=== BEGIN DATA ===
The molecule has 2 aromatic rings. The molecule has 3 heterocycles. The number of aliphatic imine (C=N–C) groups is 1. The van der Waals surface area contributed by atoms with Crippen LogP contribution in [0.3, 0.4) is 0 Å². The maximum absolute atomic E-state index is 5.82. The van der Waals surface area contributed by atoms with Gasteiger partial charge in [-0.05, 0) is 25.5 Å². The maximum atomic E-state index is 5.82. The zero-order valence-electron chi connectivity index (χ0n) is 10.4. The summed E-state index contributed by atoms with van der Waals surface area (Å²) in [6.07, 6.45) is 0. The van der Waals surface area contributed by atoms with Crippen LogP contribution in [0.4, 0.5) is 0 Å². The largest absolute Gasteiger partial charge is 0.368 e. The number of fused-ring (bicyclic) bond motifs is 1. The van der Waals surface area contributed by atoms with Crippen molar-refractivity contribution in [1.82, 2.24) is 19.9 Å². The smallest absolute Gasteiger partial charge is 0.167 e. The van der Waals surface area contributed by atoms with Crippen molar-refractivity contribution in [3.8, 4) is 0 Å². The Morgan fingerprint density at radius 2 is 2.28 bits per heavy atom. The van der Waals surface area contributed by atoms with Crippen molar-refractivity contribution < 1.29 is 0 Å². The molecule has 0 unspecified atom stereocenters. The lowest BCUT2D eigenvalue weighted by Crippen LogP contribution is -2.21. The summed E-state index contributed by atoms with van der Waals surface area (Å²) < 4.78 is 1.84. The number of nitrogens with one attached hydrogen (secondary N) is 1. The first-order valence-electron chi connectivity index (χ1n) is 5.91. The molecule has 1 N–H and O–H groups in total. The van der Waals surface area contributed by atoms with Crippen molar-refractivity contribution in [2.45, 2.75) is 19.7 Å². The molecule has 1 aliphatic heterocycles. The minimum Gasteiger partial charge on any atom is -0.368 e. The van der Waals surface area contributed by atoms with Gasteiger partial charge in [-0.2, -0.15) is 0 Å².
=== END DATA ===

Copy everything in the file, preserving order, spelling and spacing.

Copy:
The molecule has 2 aromatic rings. The molecule has 3 heterocycles. The number of aliphatic imine (C=N–C) groups is 1. The van der Waals surface area contributed by atoms with Crippen LogP contribution in [0.3, 0.4) is 0 Å². The maximum absolute atomic E-state index is 5.82. The van der Waals surface area contributed by atoms with Gasteiger partial charge in [-0.05, 0) is 25.5 Å². The maximum atomic E-state index is 5.82. The zero-order valence-electron chi connectivity index (χ0n) is 10.4. The summed E-state index contributed by atoms with van der Waals surface area (Å²) in [6.07, 6.45) is 0. The van der Waals surface area contributed by atoms with Crippen LogP contribution in [0.4, 0.5) is 0 Å². The largest absolute Gasteiger partial charge is 0.368 e. The number of fused-ring (bicyclic) bond motifs is 1. The van der Waals surface area contributed by atoms with Crippen molar-refractivity contribution in [1.82, 2.24) is 19.9 Å². The smallest absolute Gasteiger partial charge is 0.167 e. The van der Waals surface area contributed by atoms with Crippen molar-refractivity contribution in [3.8, 4) is 0 Å². The Morgan fingerprint density at radius 2 is 2.28 bits per heavy atom. The van der Waals surface area contributed by atoms with Crippen molar-refractivity contribution < 1.29 is 0 Å². The molecule has 0 unspecified atom stereocenters. The lowest BCUT2D eigenvalue weighted by Crippen LogP contribution is -2.21. The summed E-state index contributed by atoms with van der Waals surface area (Å²) < 4.78 is 1.84. The number of nitrogens with one attached hydrogen (secondary N) is 1. The first-order valence-electron chi connectivity index (χ1n) is 5.91. The molecule has 1 N–H and O–H groups in total. The van der Waals surface area contributed by atoms with Crippen molar-refractivity contribution in [2.45, 2.75) is 19.7 Å². The molecule has 1 aliphatic heterocycles. The minimum Gasteiger partial charge on any atom is -0.368 e. The van der Waals surface area contributed by atoms with Gasteiger partial charge in [-0.2, -0.15) is 0 Å².